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Adding Horizontal Lines to Break Up Content on the Page

Using the HR Tag

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What is the HR Tag?

The HR tag has traditionally been a way to add a horizontal line (sometimes called “horizontal rule”) into a web document. To add a line, you simply write:

<hr>

And the browswer will draw a line across the full width of the page (or parent element). An unstyled HR tag looks like this.

Is the HR Tag Semantic HTML?

In HTML4 the HR tag was not semantic. It was just a way to add a line into a document. Of course, if all you need is a presentational line, it is possible to style the bottom or top border of the element where you want the line to appear.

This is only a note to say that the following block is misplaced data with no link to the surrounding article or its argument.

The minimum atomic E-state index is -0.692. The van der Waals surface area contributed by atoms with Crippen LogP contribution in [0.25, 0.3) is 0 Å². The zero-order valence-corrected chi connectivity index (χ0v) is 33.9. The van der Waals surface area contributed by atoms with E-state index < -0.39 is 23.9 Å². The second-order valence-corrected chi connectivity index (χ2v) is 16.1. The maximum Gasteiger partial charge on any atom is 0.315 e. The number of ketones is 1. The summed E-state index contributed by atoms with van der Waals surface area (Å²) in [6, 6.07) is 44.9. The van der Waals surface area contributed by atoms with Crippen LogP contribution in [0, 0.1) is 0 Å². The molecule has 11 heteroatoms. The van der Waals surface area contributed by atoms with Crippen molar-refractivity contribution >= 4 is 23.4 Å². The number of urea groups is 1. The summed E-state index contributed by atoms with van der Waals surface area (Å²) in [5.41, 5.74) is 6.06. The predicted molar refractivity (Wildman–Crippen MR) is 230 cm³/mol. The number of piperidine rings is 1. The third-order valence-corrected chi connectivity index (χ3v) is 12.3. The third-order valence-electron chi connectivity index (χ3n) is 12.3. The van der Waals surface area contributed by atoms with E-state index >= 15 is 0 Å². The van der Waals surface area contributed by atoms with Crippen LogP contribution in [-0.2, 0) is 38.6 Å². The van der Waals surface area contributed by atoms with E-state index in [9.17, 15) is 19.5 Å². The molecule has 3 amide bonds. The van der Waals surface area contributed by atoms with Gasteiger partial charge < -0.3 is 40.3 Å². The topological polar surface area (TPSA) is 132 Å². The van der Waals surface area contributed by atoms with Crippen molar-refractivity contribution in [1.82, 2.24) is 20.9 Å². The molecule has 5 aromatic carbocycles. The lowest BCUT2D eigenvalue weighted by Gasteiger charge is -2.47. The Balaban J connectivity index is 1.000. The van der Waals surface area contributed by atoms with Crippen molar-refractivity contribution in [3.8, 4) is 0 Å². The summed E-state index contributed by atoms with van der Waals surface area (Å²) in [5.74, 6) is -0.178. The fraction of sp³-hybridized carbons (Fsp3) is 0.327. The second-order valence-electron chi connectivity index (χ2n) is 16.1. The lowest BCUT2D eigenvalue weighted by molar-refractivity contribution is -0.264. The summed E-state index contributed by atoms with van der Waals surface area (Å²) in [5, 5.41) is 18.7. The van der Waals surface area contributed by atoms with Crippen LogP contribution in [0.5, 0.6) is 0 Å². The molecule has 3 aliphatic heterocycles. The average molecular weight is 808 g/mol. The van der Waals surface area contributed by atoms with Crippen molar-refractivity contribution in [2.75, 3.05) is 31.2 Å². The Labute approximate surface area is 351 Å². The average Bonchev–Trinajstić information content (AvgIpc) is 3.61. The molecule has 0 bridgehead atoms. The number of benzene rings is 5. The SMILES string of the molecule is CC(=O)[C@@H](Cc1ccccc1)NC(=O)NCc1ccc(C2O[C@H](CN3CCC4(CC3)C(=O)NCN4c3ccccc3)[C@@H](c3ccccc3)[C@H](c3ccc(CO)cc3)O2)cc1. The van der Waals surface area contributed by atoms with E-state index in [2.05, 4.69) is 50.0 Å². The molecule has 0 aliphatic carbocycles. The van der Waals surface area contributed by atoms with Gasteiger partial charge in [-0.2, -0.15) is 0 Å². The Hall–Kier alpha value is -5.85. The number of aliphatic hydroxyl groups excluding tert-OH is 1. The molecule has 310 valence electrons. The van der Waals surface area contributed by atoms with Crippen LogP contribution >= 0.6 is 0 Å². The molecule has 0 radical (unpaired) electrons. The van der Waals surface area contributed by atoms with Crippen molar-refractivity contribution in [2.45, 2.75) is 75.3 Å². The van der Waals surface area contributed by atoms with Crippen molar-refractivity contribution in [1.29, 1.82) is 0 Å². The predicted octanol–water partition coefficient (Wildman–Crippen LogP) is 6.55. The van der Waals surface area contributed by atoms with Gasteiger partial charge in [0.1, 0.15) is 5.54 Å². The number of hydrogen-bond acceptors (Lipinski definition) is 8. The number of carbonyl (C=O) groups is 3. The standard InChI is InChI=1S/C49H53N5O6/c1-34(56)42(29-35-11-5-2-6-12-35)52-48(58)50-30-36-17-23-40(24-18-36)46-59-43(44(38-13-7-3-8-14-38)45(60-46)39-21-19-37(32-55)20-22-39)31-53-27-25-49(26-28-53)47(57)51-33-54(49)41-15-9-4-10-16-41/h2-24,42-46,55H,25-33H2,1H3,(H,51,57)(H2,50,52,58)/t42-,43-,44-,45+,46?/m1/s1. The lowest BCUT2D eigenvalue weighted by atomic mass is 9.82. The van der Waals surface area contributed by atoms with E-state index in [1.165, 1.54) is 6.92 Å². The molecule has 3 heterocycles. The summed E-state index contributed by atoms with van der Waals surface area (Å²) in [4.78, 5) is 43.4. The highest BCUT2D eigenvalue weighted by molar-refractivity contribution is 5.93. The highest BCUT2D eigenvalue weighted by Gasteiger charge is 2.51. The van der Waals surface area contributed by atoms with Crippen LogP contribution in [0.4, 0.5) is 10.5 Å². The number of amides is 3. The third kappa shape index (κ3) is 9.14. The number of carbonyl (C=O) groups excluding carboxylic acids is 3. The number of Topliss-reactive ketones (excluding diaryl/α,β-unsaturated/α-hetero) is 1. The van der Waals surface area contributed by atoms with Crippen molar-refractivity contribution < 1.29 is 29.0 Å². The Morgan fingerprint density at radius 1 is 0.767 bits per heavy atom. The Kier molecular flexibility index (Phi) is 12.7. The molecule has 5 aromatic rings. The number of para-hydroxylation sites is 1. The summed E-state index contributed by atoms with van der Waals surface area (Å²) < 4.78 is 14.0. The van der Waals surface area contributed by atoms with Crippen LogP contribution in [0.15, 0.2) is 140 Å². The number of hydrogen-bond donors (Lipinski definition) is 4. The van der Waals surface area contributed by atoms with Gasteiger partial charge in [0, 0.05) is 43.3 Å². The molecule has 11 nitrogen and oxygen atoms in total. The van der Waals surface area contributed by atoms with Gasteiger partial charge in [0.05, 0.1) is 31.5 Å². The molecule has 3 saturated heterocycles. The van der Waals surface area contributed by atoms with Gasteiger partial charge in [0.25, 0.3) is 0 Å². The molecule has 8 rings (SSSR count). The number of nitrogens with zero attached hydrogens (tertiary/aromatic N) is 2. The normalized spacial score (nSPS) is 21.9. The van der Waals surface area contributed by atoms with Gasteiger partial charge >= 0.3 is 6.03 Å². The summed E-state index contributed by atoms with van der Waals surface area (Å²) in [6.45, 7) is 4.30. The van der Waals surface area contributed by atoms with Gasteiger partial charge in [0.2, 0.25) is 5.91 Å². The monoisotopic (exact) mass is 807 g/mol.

This changed in HTML5. In HTML5 the HR tag became semantic because it now defines a “thematic break.” This is a break in the flow of the content that doesn't warrant a new page or other stronger delimiter, but is a change of topic. For example, you might find an HR tag after a scene change in a story or indicating a change of topic in a reference document.

HR Attributes

In HTML4 the HR tag had a lot of attributes. Things like align, width, and noshade. All of these attributes are now obsolete in HTML5, and you should use CSS to style your HR tags.

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